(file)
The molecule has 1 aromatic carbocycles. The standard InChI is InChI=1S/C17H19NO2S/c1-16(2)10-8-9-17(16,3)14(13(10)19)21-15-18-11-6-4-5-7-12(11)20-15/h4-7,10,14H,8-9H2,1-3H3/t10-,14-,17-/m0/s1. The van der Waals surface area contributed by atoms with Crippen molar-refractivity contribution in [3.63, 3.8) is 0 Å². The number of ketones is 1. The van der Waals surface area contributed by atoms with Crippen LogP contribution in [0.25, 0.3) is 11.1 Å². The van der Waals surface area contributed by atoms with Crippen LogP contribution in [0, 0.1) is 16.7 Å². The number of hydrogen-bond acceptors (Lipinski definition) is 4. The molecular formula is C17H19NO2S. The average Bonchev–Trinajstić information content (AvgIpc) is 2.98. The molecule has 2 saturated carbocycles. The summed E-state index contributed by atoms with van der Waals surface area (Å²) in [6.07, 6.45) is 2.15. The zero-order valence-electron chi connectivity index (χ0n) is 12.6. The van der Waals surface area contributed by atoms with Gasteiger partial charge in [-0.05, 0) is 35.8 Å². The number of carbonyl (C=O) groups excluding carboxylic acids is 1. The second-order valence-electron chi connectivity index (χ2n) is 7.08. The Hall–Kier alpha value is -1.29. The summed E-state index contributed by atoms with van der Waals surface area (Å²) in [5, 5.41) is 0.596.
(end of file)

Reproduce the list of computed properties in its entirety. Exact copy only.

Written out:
The molecule has 1 aromatic carbocycles. The standard InChI is InChI=1S/C17H19NO2S/c1-16(2)10-8-9-17(16,3)14(13(10)19)21-15-18-11-6-4-5-7-12(11)20-15/h4-7,10,14H,8-9H2,1-3H3/t10-,14-,17-/m0/s1. The van der Waals surface area contributed by atoms with Crippen molar-refractivity contribution in [3.63, 3.8) is 0 Å². The number of ketones is 1. The van der Waals surface area contributed by atoms with Crippen LogP contribution in [0.25, 0.3) is 11.1 Å². The van der Waals surface area contributed by atoms with Crippen LogP contribution in [0, 0.1) is 16.7 Å². The number of hydrogen-bond acceptors (Lipinski definition) is 4. The molecular formula is C17H19NO2S. The average Bonchev–Trinajstić information content (AvgIpc) is 2.98. The molecule has 2 saturated carbocycles. The summed E-state index contributed by atoms with van der Waals surface area (Å²) in [6.07, 6.45) is 2.15. The zero-order valence-electron chi connectivity index (χ0n) is 12.6. The van der Waals surface area contributed by atoms with Gasteiger partial charge in [-0.05, 0) is 35.8 Å². The number of carbonyl (C=O) groups excluding carboxylic acids is 1. The second-order valence-electron chi connectivity index (χ2n) is 7.08. The Hall–Kier alpha value is -1.29. The summed E-state index contributed by atoms with van der Waals surface area (Å²) in [5, 5.41) is 0.596.